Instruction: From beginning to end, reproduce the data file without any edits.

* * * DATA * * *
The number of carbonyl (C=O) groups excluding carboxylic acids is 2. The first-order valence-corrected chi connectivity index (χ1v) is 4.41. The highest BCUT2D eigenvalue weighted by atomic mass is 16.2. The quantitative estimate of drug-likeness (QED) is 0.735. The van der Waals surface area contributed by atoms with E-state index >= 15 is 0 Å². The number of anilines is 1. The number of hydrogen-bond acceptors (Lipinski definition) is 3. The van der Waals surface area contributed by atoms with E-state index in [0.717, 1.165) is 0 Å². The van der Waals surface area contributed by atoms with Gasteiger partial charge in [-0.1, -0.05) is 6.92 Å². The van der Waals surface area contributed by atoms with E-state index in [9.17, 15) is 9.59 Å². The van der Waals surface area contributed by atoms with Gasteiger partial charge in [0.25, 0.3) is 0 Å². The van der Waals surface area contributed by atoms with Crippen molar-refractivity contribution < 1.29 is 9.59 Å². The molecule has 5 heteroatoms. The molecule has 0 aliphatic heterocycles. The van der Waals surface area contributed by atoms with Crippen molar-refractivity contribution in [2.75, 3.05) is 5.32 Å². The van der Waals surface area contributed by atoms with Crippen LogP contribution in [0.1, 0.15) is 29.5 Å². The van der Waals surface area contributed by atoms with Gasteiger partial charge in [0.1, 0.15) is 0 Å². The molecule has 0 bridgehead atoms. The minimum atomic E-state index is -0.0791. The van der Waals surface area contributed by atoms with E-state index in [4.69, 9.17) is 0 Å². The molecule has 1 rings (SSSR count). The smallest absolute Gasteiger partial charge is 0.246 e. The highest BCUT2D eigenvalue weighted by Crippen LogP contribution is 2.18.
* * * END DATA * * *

The number of carbonyl (C=O) groups excluding carboxylic acids is 2. The first-order valence-corrected chi connectivity index (χ1v) is 4.41. The highest BCUT2D eigenvalue weighted by atomic mass is 16.2. The quantitative estimate of drug-likeness (QED) is 0.735. The van der Waals surface area contributed by atoms with E-state index >= 15 is 0 Å². The number of anilines is 1. The number of hydrogen-bond acceptors (Lipinski definition) is 3. The van der Waals surface area contributed by atoms with E-state index in [0.717, 1.165) is 0 Å². The van der Waals surface area contributed by atoms with Gasteiger partial charge in [-0.1, -0.05) is 6.92 Å². The van der Waals surface area contributed by atoms with E-state index in [9.17, 15) is 9.59 Å². The van der Waals surface area contributed by atoms with Gasteiger partial charge in [0.25, 0.3) is 0 Å². The van der Waals surface area contributed by atoms with Crippen molar-refractivity contribution < 1.29 is 9.59 Å². The molecule has 5 heteroatoms. The molecule has 0 aliphatic heterocycles. The van der Waals surface area contributed by atoms with Crippen molar-refractivity contribution in [2.75, 3.05) is 5.32 Å². The van der Waals surface area contributed by atoms with Crippen LogP contribution in [0.1, 0.15) is 29.5 Å². The van der Waals surface area contributed by atoms with Gasteiger partial charge in [0.1, 0.15) is 0 Å². The molecule has 0 bridgehead atoms. The minimum atomic E-state index is -0.0791. The van der Waals surface area contributed by atoms with E-state index in [4.69, 9.17) is 0 Å². The molecule has 1 rings (SSSR count). The smallest absolute Gasteiger partial charge is 0.246 e. The highest BCUT2D eigenvalue weighted by Crippen LogP contribution is 2.18.